Old Paint Lick Cemetery in rural Garrard County is one of my favorite places to visit. It’s beautiful with gently rolling land, the grass a lovely shade of green in spring. Tall trees, many of which have been struck by lightning over the years, give it a very peaceful feeling – although perhaps not during a thunderstorm. Located in the southern portion of the county, opposite to my Hill family graveyard in the northern section, the land is still the same. Most of Garrard County is made up of small knobs, one after the other – a beautiful place!
If you take Hwy 52 east from the city square you will find a small road to the left called Manse Road. This is where the cemetery is located. Watch for Hwy 954 on the right, the next left is your turn.
The old church, organized in 1784, was located in the cemetery; the new church is across the street.
Today I want to talk about the Shumate family. Considering the early date of the church, the Shumate family were late-comers – arriving about 1806. Daniel Shumate was born in Fauquier County, Virginia, October 5, 1769, the son of William Shumate and Ann McCormick. He married Millender ‘Milly’ Skinner February 26, 1791.
The earlier census records are not helpful since they do not give names except for head of household. In 1840 Daniel and Milly are listed aged 70-80. This fits perfectly with the 1769 birth of Daniel, and Catherine would have been 67, close enough. One male, aged 30-40, was also in the household. Son William would have been 40 – he died in 1842.
Millender Skinner Shumate died August 3rd, 1849.
Daniel Shumate was living by himself in the 1850 census for Garrard County. Son Mitchell 58, born in Virginia, his wife Catherine, 51, and children Eveline, 18; Mary, 13; and Francis, 9; live in the household next door. On the other side of Daniel lives his grandson Mitchell, 23, with his wife Martha, 19, and infant daughter Martha, one month.
In his will, Daniel leaves everything to the children of his son Daniel. Perhaps he had given land and money to Mitchell and his children while he was still living.
Will of Daniel Shumate
Will Book M, Page 366
I, Daniel Shumate, Sr., of the County of Garrard and State of Kentucky, being of sound mind but advanced in years, do make and ordain this my last will, revoking all others.
1st. My desire is that all my just debts and funeral expenses be paid.
2nd. My desire is that all my property that may not be disposed of at my death be sold by my executor and that, and what money may be on hand, be equally divided between my son Daniel’s children, except his son Daniel, my desire is that my executors pay him fifty dollars extra and above the rest of said children.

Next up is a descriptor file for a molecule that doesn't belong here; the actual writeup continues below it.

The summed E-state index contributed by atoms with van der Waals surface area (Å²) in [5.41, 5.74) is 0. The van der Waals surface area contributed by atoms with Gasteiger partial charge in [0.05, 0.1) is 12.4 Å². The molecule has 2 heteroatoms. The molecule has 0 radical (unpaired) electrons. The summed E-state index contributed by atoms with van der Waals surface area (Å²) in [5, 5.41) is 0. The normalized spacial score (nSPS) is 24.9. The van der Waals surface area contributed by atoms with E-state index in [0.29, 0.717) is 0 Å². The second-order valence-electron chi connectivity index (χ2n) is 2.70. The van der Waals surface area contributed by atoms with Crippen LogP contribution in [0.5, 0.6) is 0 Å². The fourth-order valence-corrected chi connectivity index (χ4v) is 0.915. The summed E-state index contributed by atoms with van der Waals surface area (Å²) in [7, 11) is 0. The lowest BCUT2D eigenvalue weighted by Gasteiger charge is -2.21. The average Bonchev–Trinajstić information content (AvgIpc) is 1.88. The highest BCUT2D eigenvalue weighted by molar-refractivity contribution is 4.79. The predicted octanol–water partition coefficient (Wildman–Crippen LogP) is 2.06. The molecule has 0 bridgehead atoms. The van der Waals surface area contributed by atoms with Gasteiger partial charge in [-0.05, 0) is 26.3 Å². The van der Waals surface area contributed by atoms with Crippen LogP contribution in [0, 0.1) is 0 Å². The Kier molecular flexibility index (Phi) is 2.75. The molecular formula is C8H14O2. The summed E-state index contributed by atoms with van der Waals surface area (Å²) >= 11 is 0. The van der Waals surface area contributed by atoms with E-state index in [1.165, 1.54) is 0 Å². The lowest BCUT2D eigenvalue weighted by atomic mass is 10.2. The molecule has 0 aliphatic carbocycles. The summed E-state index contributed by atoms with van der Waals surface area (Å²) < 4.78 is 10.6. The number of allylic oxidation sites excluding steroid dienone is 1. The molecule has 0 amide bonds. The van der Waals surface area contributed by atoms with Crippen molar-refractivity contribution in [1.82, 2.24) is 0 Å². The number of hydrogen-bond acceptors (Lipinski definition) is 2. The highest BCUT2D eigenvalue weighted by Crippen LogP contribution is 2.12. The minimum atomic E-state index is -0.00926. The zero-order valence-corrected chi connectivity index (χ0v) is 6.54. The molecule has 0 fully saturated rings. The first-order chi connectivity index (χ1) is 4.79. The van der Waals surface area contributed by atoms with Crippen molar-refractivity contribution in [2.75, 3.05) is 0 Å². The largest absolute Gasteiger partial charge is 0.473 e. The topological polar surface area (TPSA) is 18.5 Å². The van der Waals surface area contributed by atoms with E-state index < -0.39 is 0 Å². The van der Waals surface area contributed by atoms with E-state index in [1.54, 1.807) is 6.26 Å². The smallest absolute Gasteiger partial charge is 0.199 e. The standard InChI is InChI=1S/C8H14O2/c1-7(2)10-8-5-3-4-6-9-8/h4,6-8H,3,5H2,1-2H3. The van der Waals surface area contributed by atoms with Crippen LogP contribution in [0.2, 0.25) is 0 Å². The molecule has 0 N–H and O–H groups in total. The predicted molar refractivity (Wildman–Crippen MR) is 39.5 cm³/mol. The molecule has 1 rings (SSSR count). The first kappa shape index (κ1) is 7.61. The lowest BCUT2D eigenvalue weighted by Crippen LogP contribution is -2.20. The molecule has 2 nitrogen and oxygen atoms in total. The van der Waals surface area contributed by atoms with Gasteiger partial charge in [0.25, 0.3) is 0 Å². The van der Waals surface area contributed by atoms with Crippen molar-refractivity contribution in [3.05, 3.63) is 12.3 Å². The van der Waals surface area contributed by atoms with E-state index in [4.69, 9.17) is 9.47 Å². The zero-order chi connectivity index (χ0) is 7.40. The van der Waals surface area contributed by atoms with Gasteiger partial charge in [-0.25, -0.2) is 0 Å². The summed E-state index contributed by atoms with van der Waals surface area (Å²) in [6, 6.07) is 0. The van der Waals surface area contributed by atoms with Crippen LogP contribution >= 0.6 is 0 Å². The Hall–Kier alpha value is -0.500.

August 26th, 1850, I appoint George Dewey and James H. Spillman my executors to this will.
Witnesses J. H. Spillman, John Henderson, George Dewey
State of Kentucky, Garrard County
I, William B. Mason, clerk of the Garrard County Court, do certify that the foregoing will of Daniel Shumate, Sr., deceased, was produced to court at the September County Court 1851 and proved by the oaths of James H. Spillman and George Dewey, two subscribing witnesses thereto, and approved and ordered to be recorded, which is done.
Given under my hand this 17th day of September 1851
William G. Mason, Garrard County Court Clerk
Mitchell Shumate lived another 20 years after the death of his father.
Will of Mitchell Shumate
Book S, Page 104
I, Mitchell Shumate, do hereby make and ordain this as my last will and testament.
I will and bequeath to my wife, Catherine Shumate, all of my estate both personal and real during her lifetime.
Secondly. It is my wish at her death that the whole of the estate, what remains of both the personal and real be sold to the highest bidder and the money equally divided between my children.
I hereby appoint my friends H. T. Terrell and George Denny executors of this my last will and testament this October 25th, 1870.
George Denny, H. T. Terrell
State of Kentucky, Garrard Court
I, W. H. Wherritt, clerk of the Garrard County Court, certify that the foregoing property was produced to the court at the March term 1871, proven by the oath of George Denny and H. T. Terrill, two subscribing witnesses thereto to be the act and deed of testator. They also testify to the surety of the decedent and the same and declared to be the last will and testament of Mitchell Shumate, deceased, and as such ordered to be recorded which is done this 13th day of June 1871.
- H. Wherritt, Clerk by A. G. Lackey
Catherine Champ Shumate, daughter of William and Susannah ‘Hannah’ Daugherty Champ, lived another sixteen years after the death of her husband Mitchell.
William and Hannah Champ are also buried at Paint Lick – I found Hannah’s stone.
Categories: Family Stories